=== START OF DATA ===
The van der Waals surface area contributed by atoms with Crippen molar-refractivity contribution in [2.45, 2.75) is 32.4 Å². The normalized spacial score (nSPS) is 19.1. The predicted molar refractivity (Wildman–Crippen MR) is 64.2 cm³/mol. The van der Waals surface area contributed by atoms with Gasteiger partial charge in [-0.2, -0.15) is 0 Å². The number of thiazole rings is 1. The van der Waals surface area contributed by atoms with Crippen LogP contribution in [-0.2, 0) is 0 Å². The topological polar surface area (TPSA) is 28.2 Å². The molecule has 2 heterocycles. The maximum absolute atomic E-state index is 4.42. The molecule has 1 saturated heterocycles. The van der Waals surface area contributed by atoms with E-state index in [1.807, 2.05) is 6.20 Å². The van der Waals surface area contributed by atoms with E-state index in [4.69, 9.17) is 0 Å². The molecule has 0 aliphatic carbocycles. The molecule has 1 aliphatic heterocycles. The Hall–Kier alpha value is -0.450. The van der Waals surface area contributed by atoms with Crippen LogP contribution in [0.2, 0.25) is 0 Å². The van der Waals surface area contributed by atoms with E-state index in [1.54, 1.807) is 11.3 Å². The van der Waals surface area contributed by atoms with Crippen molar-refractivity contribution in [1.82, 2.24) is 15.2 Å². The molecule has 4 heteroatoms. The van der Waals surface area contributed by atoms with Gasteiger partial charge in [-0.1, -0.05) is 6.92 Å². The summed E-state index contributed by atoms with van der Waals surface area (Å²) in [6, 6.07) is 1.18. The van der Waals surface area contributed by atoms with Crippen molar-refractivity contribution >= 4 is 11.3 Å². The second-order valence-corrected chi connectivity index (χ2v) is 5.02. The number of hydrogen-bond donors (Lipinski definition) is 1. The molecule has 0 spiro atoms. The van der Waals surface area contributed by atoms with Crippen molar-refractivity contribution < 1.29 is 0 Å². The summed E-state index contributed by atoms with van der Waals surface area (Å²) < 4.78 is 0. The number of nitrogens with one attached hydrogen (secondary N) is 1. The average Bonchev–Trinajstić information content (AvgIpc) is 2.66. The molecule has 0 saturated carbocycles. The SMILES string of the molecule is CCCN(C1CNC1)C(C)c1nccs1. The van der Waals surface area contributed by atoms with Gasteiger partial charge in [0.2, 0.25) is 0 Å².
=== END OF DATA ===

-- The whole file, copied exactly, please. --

The van der Waals surface area contributed by atoms with Crippen molar-refractivity contribution in [2.45, 2.75) is 32.4 Å². The normalized spacial score (nSPS) is 19.1. The predicted molar refractivity (Wildman–Crippen MR) is 64.2 cm³/mol. The van der Waals surface area contributed by atoms with Gasteiger partial charge in [-0.2, -0.15) is 0 Å². The number of thiazole rings is 1. The van der Waals surface area contributed by atoms with Crippen LogP contribution in [-0.2, 0) is 0 Å². The topological polar surface area (TPSA) is 28.2 Å². The molecule has 2 heterocycles. The maximum absolute atomic E-state index is 4.42. The molecule has 1 saturated heterocycles. The van der Waals surface area contributed by atoms with E-state index in [1.807, 2.05) is 6.20 Å². The van der Waals surface area contributed by atoms with E-state index in [4.69, 9.17) is 0 Å². The molecule has 0 aliphatic carbocycles. The molecule has 1 aliphatic heterocycles. The Hall–Kier alpha value is -0.450. The van der Waals surface area contributed by atoms with Crippen LogP contribution in [0.2, 0.25) is 0 Å². The van der Waals surface area contributed by atoms with E-state index in [1.54, 1.807) is 11.3 Å². The van der Waals surface area contributed by atoms with Crippen molar-refractivity contribution in [1.82, 2.24) is 15.2 Å². The molecule has 4 heteroatoms. The van der Waals surface area contributed by atoms with Gasteiger partial charge in [-0.1, -0.05) is 6.92 Å². The summed E-state index contributed by atoms with van der Waals surface area (Å²) in [6, 6.07) is 1.18. The van der Waals surface area contributed by atoms with Crippen molar-refractivity contribution >= 4 is 11.3 Å². The second-order valence-corrected chi connectivity index (χ2v) is 5.02. The number of hydrogen-bond donors (Lipinski definition) is 1. The molecule has 0 spiro atoms. The van der Waals surface area contributed by atoms with Crippen molar-refractivity contribution < 1.29 is 0 Å². The summed E-state index contributed by atoms with van der Waals surface area (Å²) < 4.78 is 0. The number of nitrogens with one attached hydrogen (secondary N) is 1. The average Bonchev–Trinajstić information content (AvgIpc) is 2.66. The molecule has 0 saturated carbocycles. The SMILES string of the molecule is CCCN(C1CNC1)C(C)c1nccs1. The van der Waals surface area contributed by atoms with Gasteiger partial charge in [0.2, 0.25) is 0 Å².